Can rich nations dodge the bill for historic carbon emissions?

COMMENT: A global climate deal must be grounded in sound moral principles if it is to protect the most vulnerable

Eleven-year-old April lost her home when floods hit the Philippines in December 2012 (Source: © UNICEF/NYHQ2012-1691/Caton)

Eleven-year-old April lost her home when floods hit the Philippines in December 2012 (Source: © UNICEF/NYHQ2012-1691/Caton)

By Chukwumerije Okereke 

If the recent UN climate talks in Lima taught us anything, it is that humanity badly needs a dose of respect between nations if we are to avoid climate chaos.

Once again we have seen the familiar battle ground between the developed and developing world and the re-emergence of a key concept: climate justice.

“If equity is in, we are out”. Those were the words of Todd Stern, the Chief climate negotiator of the United States, back in 2011, on the eve of the last day of the UN Climate conference in Durban, when the foundations for a new global agreement were laid.

He was reacting to the clamour from developing countries that rich, developed countries  should take the lead in making emission cuts, under the principle of ”common but differentiated responsibility and capability (CBDR)”  –  given their historical responsibility for climate change and their enhanced technological capabilities.

While some observers were alarmed by Mr Stern’s position, his words were a fair, if vulgar, rendition of the mind-set that is quite pervasive among many developed countries.

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Rich nations tend to prefer to wave aside or at least make light their moral responsibility in tackling climate change, while appealing for concerted action by ‘all parties’.

“Pragmatism”, “realism’, and “we are in this together” are some of the other phrases used by developed countries as they try to duck their responsibility and cajole developing countries to instead step up their own climate actions.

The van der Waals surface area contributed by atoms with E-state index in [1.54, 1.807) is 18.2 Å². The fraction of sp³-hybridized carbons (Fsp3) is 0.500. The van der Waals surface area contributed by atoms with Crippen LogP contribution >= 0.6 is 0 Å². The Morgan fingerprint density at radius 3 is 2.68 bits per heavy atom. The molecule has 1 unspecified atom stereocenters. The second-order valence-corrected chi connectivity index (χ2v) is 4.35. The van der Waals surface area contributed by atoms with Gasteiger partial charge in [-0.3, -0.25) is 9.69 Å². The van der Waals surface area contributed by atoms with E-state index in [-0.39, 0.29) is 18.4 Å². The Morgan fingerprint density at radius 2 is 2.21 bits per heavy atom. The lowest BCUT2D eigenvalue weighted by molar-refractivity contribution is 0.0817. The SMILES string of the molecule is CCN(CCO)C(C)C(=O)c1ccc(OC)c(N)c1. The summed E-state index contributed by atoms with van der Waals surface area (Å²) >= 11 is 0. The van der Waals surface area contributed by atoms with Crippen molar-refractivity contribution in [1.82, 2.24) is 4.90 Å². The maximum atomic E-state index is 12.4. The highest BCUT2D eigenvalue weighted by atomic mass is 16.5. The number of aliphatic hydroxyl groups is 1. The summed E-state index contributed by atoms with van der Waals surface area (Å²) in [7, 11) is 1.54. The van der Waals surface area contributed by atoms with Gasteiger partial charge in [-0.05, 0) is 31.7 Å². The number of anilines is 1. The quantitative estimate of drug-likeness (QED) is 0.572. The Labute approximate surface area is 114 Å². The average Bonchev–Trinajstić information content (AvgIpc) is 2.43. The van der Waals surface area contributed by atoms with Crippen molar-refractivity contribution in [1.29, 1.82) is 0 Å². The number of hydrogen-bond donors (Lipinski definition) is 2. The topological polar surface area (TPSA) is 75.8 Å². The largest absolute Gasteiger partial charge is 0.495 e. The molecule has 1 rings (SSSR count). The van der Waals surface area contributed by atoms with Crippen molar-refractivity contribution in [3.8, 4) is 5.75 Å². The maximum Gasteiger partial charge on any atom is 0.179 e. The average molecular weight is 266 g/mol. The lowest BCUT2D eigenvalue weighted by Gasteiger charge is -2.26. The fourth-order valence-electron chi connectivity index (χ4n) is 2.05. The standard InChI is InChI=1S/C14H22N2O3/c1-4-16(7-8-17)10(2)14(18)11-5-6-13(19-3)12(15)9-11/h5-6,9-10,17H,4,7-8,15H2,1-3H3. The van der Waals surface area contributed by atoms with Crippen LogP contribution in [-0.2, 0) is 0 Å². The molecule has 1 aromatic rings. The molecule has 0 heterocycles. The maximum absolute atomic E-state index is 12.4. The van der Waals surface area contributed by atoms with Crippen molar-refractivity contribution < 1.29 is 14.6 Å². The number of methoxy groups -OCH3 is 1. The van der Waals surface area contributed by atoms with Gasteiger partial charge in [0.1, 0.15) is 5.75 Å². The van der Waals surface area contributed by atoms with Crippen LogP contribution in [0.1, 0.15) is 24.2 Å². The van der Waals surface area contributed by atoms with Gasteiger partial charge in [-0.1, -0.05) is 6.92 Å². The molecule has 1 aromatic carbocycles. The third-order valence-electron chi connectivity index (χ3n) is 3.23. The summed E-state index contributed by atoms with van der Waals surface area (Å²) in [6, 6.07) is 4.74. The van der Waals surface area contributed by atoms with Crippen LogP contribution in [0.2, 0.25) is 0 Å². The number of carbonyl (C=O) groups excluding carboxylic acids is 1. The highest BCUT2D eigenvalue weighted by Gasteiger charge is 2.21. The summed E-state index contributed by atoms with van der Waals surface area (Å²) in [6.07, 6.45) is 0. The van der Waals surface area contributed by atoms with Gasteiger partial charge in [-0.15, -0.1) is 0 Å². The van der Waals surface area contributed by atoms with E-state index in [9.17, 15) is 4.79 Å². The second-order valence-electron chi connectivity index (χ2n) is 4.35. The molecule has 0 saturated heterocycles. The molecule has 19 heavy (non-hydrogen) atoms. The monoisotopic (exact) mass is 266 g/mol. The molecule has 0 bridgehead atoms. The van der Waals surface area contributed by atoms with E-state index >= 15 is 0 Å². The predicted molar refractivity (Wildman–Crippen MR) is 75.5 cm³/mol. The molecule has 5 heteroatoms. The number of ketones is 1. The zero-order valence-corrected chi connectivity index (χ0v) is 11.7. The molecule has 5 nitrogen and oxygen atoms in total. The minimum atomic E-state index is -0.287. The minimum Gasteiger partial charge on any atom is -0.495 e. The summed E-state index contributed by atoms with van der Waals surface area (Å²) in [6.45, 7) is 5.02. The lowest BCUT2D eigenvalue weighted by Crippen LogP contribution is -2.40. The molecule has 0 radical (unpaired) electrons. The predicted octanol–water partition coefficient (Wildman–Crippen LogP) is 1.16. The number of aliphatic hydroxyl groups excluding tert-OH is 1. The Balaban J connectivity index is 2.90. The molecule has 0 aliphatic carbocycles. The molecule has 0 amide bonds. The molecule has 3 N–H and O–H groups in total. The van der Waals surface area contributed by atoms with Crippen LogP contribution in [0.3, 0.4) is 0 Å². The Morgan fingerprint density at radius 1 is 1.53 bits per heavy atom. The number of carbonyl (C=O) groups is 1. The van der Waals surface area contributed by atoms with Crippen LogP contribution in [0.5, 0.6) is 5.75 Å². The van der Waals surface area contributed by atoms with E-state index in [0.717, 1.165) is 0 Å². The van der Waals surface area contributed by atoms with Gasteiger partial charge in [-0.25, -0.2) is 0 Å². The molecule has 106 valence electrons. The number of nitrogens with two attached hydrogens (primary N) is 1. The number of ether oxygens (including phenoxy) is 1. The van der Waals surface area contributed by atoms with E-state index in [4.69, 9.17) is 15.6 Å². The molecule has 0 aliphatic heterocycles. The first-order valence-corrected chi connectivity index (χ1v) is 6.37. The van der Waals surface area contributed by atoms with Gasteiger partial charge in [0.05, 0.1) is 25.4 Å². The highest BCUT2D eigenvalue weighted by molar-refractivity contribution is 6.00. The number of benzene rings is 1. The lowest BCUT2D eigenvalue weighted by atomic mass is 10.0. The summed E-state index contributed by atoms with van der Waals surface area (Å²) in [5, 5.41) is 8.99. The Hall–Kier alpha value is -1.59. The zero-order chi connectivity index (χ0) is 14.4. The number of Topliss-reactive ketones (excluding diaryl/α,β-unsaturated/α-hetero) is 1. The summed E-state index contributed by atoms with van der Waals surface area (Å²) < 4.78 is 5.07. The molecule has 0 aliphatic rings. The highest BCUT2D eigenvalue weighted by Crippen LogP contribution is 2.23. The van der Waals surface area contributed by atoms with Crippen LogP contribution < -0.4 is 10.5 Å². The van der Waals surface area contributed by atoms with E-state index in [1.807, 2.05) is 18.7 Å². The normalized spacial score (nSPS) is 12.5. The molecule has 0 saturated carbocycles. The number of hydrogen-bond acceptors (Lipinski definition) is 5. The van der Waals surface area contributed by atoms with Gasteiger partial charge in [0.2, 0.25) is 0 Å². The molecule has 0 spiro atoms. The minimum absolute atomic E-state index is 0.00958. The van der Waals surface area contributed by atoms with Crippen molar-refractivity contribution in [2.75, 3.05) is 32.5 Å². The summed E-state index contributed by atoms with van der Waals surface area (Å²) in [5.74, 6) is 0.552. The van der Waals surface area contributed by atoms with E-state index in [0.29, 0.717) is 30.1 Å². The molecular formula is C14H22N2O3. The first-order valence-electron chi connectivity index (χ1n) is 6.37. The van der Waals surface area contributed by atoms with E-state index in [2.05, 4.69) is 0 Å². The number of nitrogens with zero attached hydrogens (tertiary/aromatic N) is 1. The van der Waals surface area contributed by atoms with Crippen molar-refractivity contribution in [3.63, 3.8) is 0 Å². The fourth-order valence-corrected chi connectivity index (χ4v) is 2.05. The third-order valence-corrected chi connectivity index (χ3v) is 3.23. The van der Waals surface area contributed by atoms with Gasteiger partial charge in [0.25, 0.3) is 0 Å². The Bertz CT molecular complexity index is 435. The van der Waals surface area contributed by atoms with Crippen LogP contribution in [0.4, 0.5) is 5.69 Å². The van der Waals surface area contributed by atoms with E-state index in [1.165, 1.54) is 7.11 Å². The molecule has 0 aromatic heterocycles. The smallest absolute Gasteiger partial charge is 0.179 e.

It was to this effect that many Western countries lined up behind the US in Durban.  Eventually all references to equity, justice and common but differentiated responsibility were expunged from the text.

It has been a short-lived victory.

Events in the UN climate talks in Lima over the last two weeks have overwhelming demonstrated the utter futility of developed countries’ schemes to diminish issues of equity and justice, let alone sidestep them altogether.

In virtually all the key issues and categories under discussion – countries’ mitigation contributions, states’ adaptation commitments, the remit of the loss and damage, and climate finance, among others – equity and differentiation have stood out as sticking points.

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Attempts, led by Russia, to amend the original UNFCCC Convention which groups states into developed and developing countries, with the latter largely exempted from quantified legally binding emission reduction obligations, were sternly rebuffed by China.

The G77 (developing country) group took a principled stance in all their submissions that the principle of equity must guide all negotiations and long-term actions.

Showing their heightened distrust in the progress, developing countries even requested that texts should be displayed on the big screen in real time while negotiating to enhance transparency.

The harshest word for developed countries, however, came from the President of Bolivia, who referred to industrialized nations that have appropriated more than their own fair share of global atmospheric space as ‘thieves’ that must be made to pay back what they have stolen.

Of course, none of this implies that developing countries should be given an easy ride in negotiating the 2015 climate agreement, or that there are easy approaches to a finding a ‘just’ climate agreement.

Climate change is indeed an urgent problem which requires the most extensive and ambitious co-operation from states to bring it under control.

Climate justice is a deeply contested concept open to multiple interpretations recommending diverse, sometimes conflicting, policy.

But it appears that the Stern approach to international climate politics, seemingly without morality, is beginning to lose ground.

Morality might be a dirty word in some states’ foreign policy handbooks. But call it what you like, the world needs to find its guiding principles quickly, and developing countries want rich nations to pay for what they’ve broken.

Dr Chukwumerije Okereke is a global climate policy specialist and jointly leads the new Leverhulme Doctoral Scholarships Programme on Climate Justice: Ethics, Politics, Law at the University of Reading.

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